The function of colourful plumage and song in female lovely fairy-wrens
A project undertaken at the Department of Zoology, The University of Melbourne, and supervised by Raoul Mulder
Darwin’s (1871) theory of sexual selection was inspired by his observations of the remarkable sexual dimorphism apparent in nature. Since then, the elaboration of ornamental traits like complex song and conspicuous plumage has been almost universally attributed to sexual selection. However, recent work on bird song has challenged this view with evidence that song is common among female songbirds, and was present in the ancestor of modern songbirds (Odom et al 2014). What selective forces drive the evolution of elaborate female ornaments is a topic of immense current interest and controversy (Clutton-Brock 2007). The traditional view that female ornamentation is a non-adaptive by-product of selection on male ornaments has been challenged by suggestions that female ornamentation could also evolve as a result of sexual selection, or through broader processes such as social selection (Tobias, Montgomerie & Lyon 2012). However, no study has yet investigated the function of elaborate song and plumage in females and males simultaneously to test hypotheses for trait elaboration in one system. A general understanding of the evolution of elaborate traits – in both sexes, not just one, and in a diversity of social contexts, not just mating systems – requires that we significantly broaden our scope of investigation and consider a range of hypotheses.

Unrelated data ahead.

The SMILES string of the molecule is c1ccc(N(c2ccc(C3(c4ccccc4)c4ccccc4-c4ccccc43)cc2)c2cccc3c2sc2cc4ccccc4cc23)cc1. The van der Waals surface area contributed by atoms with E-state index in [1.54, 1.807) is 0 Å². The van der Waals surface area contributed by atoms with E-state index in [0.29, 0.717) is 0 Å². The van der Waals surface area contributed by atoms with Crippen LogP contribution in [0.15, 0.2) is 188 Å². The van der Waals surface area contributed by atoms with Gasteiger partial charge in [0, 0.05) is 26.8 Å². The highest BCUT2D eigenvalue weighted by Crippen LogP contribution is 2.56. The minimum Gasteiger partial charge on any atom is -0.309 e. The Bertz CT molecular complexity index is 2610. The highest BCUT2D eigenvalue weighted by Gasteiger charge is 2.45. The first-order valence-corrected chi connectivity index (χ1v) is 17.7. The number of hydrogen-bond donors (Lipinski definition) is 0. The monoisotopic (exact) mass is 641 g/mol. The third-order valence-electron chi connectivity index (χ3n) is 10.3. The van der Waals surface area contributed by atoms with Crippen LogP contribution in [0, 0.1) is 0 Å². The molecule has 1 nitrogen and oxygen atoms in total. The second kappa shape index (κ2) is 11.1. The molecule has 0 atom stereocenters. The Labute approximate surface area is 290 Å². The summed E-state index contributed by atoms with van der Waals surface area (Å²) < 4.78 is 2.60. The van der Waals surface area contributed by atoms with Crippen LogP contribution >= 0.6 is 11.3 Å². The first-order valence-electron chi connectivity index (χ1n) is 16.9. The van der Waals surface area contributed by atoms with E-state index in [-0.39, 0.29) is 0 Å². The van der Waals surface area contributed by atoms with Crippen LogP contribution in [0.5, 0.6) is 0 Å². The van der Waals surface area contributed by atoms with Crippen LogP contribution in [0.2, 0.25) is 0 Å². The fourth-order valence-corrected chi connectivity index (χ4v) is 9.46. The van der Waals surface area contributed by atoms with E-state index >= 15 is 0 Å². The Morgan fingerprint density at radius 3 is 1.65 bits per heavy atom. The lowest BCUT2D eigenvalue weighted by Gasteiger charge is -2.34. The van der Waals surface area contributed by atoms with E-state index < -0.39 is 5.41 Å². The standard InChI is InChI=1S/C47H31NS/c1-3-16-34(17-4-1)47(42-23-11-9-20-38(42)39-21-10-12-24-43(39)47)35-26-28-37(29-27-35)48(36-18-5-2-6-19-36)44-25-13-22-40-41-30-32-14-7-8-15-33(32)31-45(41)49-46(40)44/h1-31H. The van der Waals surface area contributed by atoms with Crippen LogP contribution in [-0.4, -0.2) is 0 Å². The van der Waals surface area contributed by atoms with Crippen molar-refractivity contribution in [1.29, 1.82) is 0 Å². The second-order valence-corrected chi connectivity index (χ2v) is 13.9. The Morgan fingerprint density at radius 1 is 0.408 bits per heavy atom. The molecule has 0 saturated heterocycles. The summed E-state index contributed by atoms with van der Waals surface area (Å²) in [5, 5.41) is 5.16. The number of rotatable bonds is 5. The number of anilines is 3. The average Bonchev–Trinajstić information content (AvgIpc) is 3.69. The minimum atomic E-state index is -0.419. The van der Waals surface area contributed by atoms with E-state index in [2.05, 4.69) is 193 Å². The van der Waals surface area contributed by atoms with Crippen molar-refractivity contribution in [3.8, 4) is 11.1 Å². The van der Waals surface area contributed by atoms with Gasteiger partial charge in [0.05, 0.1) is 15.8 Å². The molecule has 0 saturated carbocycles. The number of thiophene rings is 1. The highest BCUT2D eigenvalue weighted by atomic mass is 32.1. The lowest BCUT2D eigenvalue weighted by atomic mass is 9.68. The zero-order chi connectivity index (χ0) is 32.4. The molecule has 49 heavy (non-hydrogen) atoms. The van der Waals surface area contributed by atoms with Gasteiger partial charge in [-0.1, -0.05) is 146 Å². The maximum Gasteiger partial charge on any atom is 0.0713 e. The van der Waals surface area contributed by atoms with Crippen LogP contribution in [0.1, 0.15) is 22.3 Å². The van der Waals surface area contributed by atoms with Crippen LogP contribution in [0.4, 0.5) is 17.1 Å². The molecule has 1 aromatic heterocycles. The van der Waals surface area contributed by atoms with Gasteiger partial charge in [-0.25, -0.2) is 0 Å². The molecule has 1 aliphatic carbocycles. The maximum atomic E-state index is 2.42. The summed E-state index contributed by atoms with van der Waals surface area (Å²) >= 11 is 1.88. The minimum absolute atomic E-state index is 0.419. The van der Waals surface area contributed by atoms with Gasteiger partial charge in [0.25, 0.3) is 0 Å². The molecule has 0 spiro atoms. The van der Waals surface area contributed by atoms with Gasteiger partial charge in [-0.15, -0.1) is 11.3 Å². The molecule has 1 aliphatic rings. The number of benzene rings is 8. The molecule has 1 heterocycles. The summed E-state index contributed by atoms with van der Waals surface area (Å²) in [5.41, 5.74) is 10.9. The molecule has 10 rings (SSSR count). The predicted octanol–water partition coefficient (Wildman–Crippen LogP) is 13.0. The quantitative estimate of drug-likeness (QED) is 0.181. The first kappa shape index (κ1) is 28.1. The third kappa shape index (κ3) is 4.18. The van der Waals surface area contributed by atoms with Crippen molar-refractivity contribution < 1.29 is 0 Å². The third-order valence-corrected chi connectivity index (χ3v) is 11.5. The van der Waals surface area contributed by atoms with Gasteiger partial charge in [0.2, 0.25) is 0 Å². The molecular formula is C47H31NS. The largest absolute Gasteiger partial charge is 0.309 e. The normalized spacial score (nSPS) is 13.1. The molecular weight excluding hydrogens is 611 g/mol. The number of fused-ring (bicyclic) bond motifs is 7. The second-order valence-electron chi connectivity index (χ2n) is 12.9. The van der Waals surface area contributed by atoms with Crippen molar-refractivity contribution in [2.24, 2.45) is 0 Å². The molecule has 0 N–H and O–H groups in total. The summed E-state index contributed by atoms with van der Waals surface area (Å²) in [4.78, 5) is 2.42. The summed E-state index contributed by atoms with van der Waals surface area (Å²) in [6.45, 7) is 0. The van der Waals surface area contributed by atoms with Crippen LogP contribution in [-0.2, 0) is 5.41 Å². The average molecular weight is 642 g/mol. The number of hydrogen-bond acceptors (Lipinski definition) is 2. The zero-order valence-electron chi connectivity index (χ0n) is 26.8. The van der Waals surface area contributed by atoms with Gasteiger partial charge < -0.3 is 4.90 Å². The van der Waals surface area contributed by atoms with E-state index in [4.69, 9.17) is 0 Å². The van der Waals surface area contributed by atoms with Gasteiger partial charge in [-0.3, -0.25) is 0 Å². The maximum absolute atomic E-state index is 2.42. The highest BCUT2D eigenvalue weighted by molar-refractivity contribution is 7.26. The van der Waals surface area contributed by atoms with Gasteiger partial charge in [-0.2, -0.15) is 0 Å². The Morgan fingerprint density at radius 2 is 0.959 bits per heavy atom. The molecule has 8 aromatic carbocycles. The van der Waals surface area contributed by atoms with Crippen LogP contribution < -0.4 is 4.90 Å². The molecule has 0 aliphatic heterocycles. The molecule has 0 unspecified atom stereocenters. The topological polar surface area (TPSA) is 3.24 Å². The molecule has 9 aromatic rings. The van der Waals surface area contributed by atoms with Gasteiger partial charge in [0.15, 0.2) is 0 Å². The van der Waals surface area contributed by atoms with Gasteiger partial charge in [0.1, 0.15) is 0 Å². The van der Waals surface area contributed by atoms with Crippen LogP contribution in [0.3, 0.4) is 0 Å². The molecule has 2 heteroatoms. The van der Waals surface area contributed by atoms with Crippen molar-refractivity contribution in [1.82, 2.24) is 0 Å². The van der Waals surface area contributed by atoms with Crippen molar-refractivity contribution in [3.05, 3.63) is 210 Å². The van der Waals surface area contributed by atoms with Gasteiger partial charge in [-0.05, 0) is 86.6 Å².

This project will use the lovely fairy-wren (Malurus amabilis) to test three key hypotheses for the evolution of elaborate ornamental traits such as complex song and colourful plumage in females:
Chenoweth SF, Doughty P & Kokko H (2006). Can non-directional male mating preferences facilitate honest female ornamentation? Ecology Letters, 9: 179-184.
Clutton-Brock T (2007). Sexual selection in males and females. Science, 318: 1882-1885.
Darwin C (1871). The descent of man, and selection in relation to sex. London: John Murray.
Odom KJ, Hall ML, Riebel K, Omland KE & Langmore NE (2014). Female song is widespread and ancestral in songbirds. Nature Communications 5: 3379, doi: 10.1038/ncomms4379
Tobias JA, Montgomerie R & Lyon BE (2012). The evolution of female ornaments and weaponry: social selection, sexual selection and ecological competition. Philosophical Transactions of the Royal Society B-Biological Sciences, 367: 2274-2293